Take the 2-minute tour ×
Stack Overflow is a question and answer site for professional and enthusiast programmers. It's 100% free, no registration required.

I am a beginner so please forgive my ignorance.

In my app I have a lot of copy and paste code that is exactly the same and performs exactly the same function (button click events and the like). These redundant code live in the code-behind of many of my pages. So I decided to reduce the code duplication and to move these methods into a class file and only make a call to them from the code-behind pages.

Here is an example of a button click event in my code behind calling the methods from a class file:

#region DELETE selected users - button

protected void btnDeleteSelected_Click(object sender, EventArgs e)
{
    try
    {
        UserGvUtil.DeleteSelectedUsersAndProfiles(GridView1, Msg);
    }
    catch (Exception ex)
    {
        UserGvUtil.ExceptionErrorMessage(Msg, ex);
    }
    finally
    {
        UserGvUtil.RefreshGridView(GridView1);
    }
}

#endregion

My question is, can I combine this try/catch block into yet another method and move it to the same class file? So, the only thing I have in the click event is a single line of code.

Does it make sense to do this? Not sure why, but I would like to have my code behind files as clean and simple as possible so I can make all the edits in a single place.

Sorry if I make no sense. I'm just learning about classes and methods and it floods my head with lots of ideas.

share|improve this question
    
Not really sure what you're asking here, but the answer to questions like "does this work" or "can I do this" is usually "what happened when you tried it" ;) –  Juliet Jul 21 '10 at 18:59
    
@Juliet: I think this is more of a "how do I organize this to remove redundancy" sort of question. –  Steven Sudit Jul 21 '10 at 19:03
    
For the record, kekela was so unhappy with my corrections that they downvoted me maliciously on 13 articles at random, including answers that had 20 votes and were selected as correct. This doesn't harm my score, because the score doesn't matter, but it undermines the rating system that lets people find the right answer. Now someone is going to wonder why something that seems right still has a downvote on it, and we'll have kekela to thank for that. Lame! –  Steven Sudit Jul 22 '10 at 19:35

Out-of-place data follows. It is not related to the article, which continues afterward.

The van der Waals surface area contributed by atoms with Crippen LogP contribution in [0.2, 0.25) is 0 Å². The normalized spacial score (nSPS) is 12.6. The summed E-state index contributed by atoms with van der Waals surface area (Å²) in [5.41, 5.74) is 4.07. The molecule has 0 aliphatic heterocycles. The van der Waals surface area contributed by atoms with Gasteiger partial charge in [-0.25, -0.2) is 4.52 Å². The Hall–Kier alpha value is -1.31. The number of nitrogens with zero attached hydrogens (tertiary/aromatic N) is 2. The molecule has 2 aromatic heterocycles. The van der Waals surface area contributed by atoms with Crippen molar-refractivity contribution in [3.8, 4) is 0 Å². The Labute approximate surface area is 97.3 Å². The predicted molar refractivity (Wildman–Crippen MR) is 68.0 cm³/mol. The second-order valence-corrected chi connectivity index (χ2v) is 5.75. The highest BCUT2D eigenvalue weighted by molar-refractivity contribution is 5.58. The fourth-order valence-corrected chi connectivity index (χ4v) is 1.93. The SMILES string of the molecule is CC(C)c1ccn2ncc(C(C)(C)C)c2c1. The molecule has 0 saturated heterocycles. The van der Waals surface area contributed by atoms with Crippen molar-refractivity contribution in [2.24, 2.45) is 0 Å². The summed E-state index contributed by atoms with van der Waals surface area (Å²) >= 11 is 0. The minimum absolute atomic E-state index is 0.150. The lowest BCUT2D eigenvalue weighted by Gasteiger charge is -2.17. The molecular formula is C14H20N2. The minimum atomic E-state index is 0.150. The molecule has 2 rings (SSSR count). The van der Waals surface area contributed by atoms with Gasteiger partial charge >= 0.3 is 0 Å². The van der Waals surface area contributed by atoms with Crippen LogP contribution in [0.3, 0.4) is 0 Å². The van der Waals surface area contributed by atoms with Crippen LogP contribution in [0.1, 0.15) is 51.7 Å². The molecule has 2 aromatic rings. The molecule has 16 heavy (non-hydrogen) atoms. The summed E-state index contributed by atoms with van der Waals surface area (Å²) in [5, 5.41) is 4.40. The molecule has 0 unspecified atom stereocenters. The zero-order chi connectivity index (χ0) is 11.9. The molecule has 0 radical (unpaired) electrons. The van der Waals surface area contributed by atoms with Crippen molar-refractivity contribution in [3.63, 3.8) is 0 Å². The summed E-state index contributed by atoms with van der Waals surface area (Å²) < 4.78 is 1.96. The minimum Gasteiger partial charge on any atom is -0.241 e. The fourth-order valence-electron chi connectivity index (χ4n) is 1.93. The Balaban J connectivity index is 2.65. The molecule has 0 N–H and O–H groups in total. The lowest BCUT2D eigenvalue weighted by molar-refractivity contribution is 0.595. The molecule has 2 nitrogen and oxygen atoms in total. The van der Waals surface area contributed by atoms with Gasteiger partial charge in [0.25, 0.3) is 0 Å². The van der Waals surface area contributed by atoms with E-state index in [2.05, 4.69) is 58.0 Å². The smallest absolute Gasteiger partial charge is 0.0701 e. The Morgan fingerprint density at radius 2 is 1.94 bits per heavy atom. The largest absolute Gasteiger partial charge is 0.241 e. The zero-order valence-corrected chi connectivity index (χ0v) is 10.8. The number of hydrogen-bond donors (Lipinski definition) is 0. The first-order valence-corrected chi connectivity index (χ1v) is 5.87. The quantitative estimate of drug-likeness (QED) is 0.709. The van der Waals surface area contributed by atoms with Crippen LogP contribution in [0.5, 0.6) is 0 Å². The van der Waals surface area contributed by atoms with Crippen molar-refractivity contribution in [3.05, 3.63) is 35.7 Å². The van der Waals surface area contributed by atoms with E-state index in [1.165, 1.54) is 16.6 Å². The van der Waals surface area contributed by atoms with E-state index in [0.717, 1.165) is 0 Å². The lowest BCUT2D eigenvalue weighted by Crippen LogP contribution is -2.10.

4 Answers 4

up vote 3 down vote accepted

You can move the stuff inside the try block into an anonymous delegate that you pass to a shared method that has a try/catch. You really don't need to put the refresh into the finally, though. In fact, I would think you would only want to run it if the try block succeeds.

share|improve this answer
    
+1: you're the first to understand the OP's problem and suggest a real solution. Not sure if I would actually implement something like this just to save a few lines of code, but it does work for the OP's case. –  Juliet Jul 21 '10 at 19:15
    
@Juliet: I agree that saving a few lines isn't reason enough to add possible complications, but what kekekela said about DRY is entirely relevant. If it is not coincidental that all of the event handlers have a try block that logs exceptions in a particular way and also refresh the grid, then this means copying and pasting is inappropriate. Putting the meat in a delegate that gets passed to a single helper method would make the code more maintainable. –  Steven Sudit Jul 21 '10 at 19:18
    
"+1: you're the first to understand the OP's problem" -- No, he's really not. –  heisenberg Jul 21 '10 at 19:18
    
@kekekela: With all due respect, only factoring out the try/catch block follows DRY. Having each event handler call a method that copies and pastes that block is a net loss in maintainability. –  Steven Sudit Jul 21 '10 at 19:22
1  
@steven Sudit, Does that mean I should move the UserGvUtil.RefreshGridView(GridView1); into the try block and delete the finally? –  Scott W Jul 21 '10 at 19:29

You can wire the event handlers manually.

btnDeleteSelected1.Click += Events.BtnDeleteSelected_Click;
btnDeleteSelected2.Click += Events.BtnDeleteSelected_Click;
...
btnDeleteSelected3.Click += Events.BtnDeleteSelected_Click;

public static class Events
{
  public static BtnDeleteSelected_Click(object sender, EventArgs e)
  {
     ...
  }
}

Edit (for downvoters: ???) The code will give you a one liner and you won't have to worry about writing custom events when they are all the same.

Also, if the utility methods have the same signature you could have a generic method:

public void ExecuteGvMethod(Action<GridView, string> gvMethod, GridView gv, string msg)
{
    try
    {
        gvMethod(gv, msg);
    }
    catch (Exception ex)
    {
        UserGvUtil.ExceptionErrorMessage(msg, ex);
    }
    finally
    {
        UserGvUtil.RefreshGridView(GridView1);
    }
}

And in code:

public static class Events
{
  public static BtnDeleteSelected_Click(object sender, EventArgs e)
  {
    ExecuteGvMethod(UserGvUtil.DeleteSelectedUsersAndProfiles, (GridView)sender, "hi of whatever");
  }
}
share|improve this answer
    
-1: a single class to wireup all event handlers? This is NOT the sort of design pattern we'd want to be teaching C# beginners. –  Juliet Jul 21 '10 at 19:11
    
Again, how would this help? –  Steven Sudit Jul 21 '10 at 19:13